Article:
After the famous Parian marble carving of the early 2nd century BC, this bronze statue is entitled La Victoire de Samothrace. The statue is a representation of the Greek goddess Nike (known in Roman mythology as Victoria). In 1863, Charles Champoiseau, a French diplomat and archaeologist, discovered several white marble fragments of the statue on an expedition to Samothrace in Greece. Champoiseau sent the pieces to the Louvre, where it underwent restoration, although certain body parts, such as the head and arms were never included.
Our French bronze, which is just over three feet tall and has an amazing verdigris patina, with striations of the original color showing through. There is an etching on top of the two inch thick plinth that reads Musee de Louvre, as well as a brass placard on the front that has the title. The statue has great detail, as evidenced by the flaring himation, folds of the gathered fabric, and the delineation of the feathers on the wings.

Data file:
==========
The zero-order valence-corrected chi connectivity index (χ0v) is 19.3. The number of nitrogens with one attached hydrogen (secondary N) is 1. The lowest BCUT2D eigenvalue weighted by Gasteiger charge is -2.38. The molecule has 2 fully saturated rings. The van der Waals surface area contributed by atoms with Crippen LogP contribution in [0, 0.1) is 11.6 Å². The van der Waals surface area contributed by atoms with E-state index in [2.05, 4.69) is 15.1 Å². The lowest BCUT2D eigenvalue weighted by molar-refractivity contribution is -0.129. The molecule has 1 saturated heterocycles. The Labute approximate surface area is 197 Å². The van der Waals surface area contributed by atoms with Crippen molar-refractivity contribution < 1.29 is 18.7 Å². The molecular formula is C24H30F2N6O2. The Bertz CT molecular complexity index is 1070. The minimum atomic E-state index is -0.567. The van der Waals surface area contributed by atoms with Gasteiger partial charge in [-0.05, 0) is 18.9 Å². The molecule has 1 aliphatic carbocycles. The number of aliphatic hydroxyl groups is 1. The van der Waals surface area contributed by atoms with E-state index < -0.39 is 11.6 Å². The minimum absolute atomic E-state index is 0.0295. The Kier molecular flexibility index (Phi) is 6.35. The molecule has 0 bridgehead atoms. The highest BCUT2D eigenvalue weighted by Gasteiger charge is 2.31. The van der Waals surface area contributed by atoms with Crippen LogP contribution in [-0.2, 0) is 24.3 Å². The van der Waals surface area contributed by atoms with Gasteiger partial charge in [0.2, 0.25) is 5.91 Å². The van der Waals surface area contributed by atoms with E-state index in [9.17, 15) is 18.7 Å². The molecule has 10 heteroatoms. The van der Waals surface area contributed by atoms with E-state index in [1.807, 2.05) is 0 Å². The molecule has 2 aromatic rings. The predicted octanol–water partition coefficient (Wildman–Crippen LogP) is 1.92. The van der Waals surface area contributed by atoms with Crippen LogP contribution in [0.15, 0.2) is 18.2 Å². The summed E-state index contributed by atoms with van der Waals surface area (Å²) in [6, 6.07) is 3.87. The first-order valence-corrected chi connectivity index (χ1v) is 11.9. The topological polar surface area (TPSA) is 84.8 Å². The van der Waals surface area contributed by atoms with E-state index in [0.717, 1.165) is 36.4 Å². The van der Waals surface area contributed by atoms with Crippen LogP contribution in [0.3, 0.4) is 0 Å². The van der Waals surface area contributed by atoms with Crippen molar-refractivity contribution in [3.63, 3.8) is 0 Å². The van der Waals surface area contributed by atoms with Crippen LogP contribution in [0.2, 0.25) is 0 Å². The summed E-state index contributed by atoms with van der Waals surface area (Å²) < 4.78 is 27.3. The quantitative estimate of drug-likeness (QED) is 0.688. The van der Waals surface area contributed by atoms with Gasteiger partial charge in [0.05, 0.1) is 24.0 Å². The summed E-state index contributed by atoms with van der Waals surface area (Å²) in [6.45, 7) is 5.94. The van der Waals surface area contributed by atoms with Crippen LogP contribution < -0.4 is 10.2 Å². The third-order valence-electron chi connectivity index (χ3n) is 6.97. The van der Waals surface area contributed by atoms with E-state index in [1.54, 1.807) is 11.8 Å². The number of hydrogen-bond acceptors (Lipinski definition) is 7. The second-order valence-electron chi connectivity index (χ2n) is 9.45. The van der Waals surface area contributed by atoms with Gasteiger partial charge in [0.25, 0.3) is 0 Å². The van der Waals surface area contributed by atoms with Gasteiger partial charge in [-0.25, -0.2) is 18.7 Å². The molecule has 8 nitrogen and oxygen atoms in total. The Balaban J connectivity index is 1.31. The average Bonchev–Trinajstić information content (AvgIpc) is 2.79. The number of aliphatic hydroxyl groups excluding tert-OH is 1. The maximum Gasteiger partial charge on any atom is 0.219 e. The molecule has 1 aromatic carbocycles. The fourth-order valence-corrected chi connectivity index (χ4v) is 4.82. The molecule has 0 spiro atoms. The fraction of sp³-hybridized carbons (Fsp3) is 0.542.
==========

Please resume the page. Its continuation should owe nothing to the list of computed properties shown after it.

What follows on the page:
Nike was the goddess of speed, strength, and most importantly, victory. When she is depicted alone, she is most often seen with wings and a palm branch in her right hand. It is thought that the original sculpture portrayed Nike standing on the combat bridge of a ship bow, based on a large socle that was discovered with her. Our 19th century bronze can be displayed indoors on a pedestal or outside as a fascinating garden ornament.
The statue weighs roughly 140 lbs.
CONDITION: Good antique condition with old repairs to the wings, commensurate to age and handling. Minor crack are still visible in some areas of the wings, but still solidly intact. It is advised not to lift the statue by the wings. Please see photos for details.